If we try to build up our personalities from any other starting point
than Jesus we will be like those of whom it is described:
They sail away on a sea of mist To a land that doesn’t exist ‘The Word became flesh …’ ‘Much light will yet break out from the Word of God, especially if the “Word of God” is the Word of God – “the Word made Flesh,”’ said Pastor Robinson, who ministered to the Pilgrim Fathers. Transcendental meditation and New Age type cults seek to get converts to empty their minds to find God. Christianity encourages converts to fill their thoughts with God, especially the Almighty’s highest thought – Jesus.
action reaD JoHn 6:25–35.
Write out and think about verse 35 How much are you allowing Jesus to feed your life?
reaction My thoughts, notes and prayers Prayer Father God, thank You for Jesus becoming flesh and that His coming is the central message of the Bible. With this key in my heart I look forward to knowing more about You as I learn to meditate on Your Word, guided by the Holy Spirit. Amen.
Memory Verse Write out this week’s verse and reference DAy 3 | Tuesday WEEk 1 It must be emphasised that when there was nothing we could do to climb up to God, Almighty God came down to us in the Person of His Son, Jesus Christ. This fact lies at the heart of the Bible and is the key to opening up its treasures. If you miss this you will miss the focal point of revelation and fail to fully benefit from Scripture meditation.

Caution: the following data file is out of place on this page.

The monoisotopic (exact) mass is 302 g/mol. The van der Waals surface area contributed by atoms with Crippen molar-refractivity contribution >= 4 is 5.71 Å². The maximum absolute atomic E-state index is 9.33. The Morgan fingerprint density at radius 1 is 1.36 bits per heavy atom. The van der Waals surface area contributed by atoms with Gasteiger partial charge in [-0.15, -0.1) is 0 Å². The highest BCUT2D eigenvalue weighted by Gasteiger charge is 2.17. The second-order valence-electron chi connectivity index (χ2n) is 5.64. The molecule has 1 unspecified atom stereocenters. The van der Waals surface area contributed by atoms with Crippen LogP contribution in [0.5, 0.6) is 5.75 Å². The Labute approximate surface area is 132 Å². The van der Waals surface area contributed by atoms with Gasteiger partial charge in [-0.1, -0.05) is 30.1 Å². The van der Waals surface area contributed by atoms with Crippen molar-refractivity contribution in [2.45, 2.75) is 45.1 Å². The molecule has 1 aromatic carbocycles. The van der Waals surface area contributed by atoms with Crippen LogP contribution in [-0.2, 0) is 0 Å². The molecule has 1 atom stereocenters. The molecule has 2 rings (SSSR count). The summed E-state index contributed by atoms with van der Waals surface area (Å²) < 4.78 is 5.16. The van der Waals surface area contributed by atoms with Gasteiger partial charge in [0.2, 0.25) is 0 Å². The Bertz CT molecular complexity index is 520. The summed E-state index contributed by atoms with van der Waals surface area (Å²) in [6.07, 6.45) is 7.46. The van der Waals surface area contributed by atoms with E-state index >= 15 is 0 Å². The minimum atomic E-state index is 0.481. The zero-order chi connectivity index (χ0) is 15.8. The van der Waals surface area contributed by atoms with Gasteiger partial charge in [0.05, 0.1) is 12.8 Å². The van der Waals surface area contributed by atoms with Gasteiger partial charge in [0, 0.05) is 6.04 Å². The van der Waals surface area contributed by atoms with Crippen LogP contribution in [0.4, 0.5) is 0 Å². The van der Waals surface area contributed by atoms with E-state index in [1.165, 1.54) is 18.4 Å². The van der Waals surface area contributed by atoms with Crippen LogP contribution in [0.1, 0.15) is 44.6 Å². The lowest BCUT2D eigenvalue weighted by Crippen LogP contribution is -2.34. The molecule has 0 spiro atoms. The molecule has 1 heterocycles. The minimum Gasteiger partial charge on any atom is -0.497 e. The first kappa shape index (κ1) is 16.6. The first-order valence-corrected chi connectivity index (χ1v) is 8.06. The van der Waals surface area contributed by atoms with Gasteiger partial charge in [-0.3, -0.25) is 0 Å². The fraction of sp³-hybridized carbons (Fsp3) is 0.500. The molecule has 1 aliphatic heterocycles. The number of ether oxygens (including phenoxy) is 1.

The Bible progressively uncovers as much of God’s nature as we are able to understand. God’s final and perfect revelation is seen in Jesus: the incarnation is the revelation. Everything else develops from this point.
Where the emphasis on the incarnation is weak the sense of revelation is weak and people go off into all kinds of ‘revelations’ that, in reality, amount to nothing more than fantasies. They discover ‘Christ within themselves’ – which turns out to be a Christ of their own creation.
The characteristics of Jesus, only begotten Son of God and crucified, ascended Saviour of the world, fade out and a weak, sentimental Christ takes His place.
That’s why there can be no place for New Age or transcendental meditation and the like in the Christian Church. ‘Leave your mind at the door’ said a notice at the entrance to one New Age type meeting.
Christianity, in contrast, encourages converts to fill their minds with God’s thoughts. And God’s highest thought is Jesus.